Ah! Ok, so I think I’m understanding now where you’re coming from.
In addition to the above, I only feel I must also point out that the fourth Right Effort is more broadly the effort to preserve whatever wholesome states of mind have arisen. So if, for example, you’re a mostly generous person, you should treasure and safeguard that quality, even when others may question it.
Just as we tend to “look away” from death, it can also be very challenging for people to look at their good qualities objectively. It somehow feels narcissistic or proud, but the Buddha encouraged us to recall our own generosity: both as a way of preserving it and as a way of “leading upwards”
But, to narrow in specifically on the recollections of death and frightful things which you mention here, there are many techniques still usable today. I can’t tell you what situations might trigger your fear and dread, but perhaps I can share a few examples from my own life:
When I was a child, I remember being gripped all night with a terror. I realized that I would die. Life isn’t a game, and death isn’t some abstract puzzle. I realized that, whatever I thought about death, I was, surely, going to experience it myself.
Many times in the years and decades since that night, I have occasionally, when in an existential mood, retraced that line of inquiry. Leading my mind back to that abyss again and again, I slowly became familiar with the territory. I began to witness how my life, my relationships, and philosophy affected the landscape around that uncomfortable truth.
Some time after taking on the eight precepts and becoming “homeless”, I spent most of a day and night in a cemetery in NYC.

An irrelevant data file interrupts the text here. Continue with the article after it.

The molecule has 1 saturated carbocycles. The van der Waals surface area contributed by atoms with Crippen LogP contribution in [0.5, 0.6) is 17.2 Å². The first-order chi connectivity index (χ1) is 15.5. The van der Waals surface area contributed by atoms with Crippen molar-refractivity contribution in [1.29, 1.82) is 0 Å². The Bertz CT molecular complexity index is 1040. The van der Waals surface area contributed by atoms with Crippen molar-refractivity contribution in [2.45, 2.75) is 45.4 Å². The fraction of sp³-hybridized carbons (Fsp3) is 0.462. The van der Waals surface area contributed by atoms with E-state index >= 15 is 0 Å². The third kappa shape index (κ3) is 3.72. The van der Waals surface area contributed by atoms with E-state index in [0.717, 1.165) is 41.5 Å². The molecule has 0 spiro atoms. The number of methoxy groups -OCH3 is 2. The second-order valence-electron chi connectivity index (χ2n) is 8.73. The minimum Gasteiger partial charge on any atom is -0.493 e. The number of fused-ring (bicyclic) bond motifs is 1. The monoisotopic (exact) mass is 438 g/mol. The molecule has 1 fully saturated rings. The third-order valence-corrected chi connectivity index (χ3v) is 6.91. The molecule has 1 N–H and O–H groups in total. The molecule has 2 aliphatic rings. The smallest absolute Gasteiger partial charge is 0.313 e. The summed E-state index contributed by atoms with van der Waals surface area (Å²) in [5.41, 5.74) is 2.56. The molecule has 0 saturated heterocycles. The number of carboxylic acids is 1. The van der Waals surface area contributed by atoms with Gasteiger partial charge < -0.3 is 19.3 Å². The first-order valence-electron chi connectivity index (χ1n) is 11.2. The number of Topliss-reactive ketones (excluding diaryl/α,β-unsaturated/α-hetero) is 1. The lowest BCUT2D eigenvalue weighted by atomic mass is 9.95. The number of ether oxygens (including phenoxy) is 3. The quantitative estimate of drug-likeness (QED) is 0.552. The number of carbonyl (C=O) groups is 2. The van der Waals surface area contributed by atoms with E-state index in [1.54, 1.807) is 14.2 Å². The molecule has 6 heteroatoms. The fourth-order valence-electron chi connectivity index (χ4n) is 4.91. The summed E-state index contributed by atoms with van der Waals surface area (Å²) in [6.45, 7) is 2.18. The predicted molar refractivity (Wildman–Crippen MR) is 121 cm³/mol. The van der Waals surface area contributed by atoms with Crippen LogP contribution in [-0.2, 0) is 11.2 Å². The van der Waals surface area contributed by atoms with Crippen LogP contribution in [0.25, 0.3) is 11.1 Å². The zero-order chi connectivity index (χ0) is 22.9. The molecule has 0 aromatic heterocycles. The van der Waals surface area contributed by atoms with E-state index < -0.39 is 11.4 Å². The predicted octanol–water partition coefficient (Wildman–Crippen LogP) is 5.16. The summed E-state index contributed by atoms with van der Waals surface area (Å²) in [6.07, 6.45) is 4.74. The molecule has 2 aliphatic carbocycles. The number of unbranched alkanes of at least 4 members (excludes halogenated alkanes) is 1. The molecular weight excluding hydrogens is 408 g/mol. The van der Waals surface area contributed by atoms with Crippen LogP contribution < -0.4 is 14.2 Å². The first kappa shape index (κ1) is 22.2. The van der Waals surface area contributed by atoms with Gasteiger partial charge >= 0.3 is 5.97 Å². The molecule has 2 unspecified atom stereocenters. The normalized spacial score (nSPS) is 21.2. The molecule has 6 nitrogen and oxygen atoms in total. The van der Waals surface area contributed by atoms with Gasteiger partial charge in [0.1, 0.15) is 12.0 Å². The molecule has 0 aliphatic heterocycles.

It was a beautiful and peaceful respite from the business of the city, which I could still hear a few hundred yards away, but couldn’t see due to the cloister of chapels and walls surrounding the graveyard. As the hours ticked by, my mind settled and I felt how strangely beautiful it was to have nowhere to go and nothing to do.
And then it rained.
It was a cold evening, but not dangerously cold, so I decided to simply keep at meditating.
The animal part of my brain was indignant at being denied the opportunity to seek shelter, but my determination was strong. “These corpses don’t mind the rain. Why do you?” I asked my body.
That single question reverberated for a long time. I knew, intellectually, it wasn’t dangerous. It was simply cold and not even that cold. And yet it was deeply disturbing to be alone and wet and cold and scared.
“Because I don’t want to die” came the bare, honest reply.
Compassion welled up inside me and I held that, that is to say, myself… “I know… I know…”
One day, a few months in as an anagarika at my current monastery (in Thailand), I decided to blow off some steam and go for a hike. I walked around the mountain, to a back area I’d only been to once before and found some beautiful granite. I quickly eye-balled it as about a 5-7 or 5-8: easily doable without equipment.
At the top, I was rewarded with a spectacular view and a surprise: a couple abandoned monastic buildings. How odd! So these were the “?” labeled buildings on the monastery map!
I was in the middle of rummaging through some stacks of moldy books (looking for any that might be worth saving), when I heard someone behind me. “What you doing?!” an old Thai monk bellowed.
I nearly shat myself.
“Kao toad kap!” I said with wide eyes as I lept up, the only Thai I knew. As soon as I saw the fire in this unknown monk’s eyes I simply bolted. All that pursued me, though, were a string of angry words in a mix of Thai and English.
I ran down through the jungle (finding the normal path down) and just focused on what was the right thing to do next.
Back at the main temple, I told the whole story and confessed my trespassing to the senior monk in charge and expressed my willingness to accept whatever punishment he felt due. He listened and eventually simply shook his head, instructing me not to go poking around again — a condition I readily agreed to before bowing out and back to my hut.
The next day, another monk present for that discussion pulled me aside with a serious look. “Alex! Yesterday, when you were confessing, how were you not scared?"
I blinked. “Scared of what?”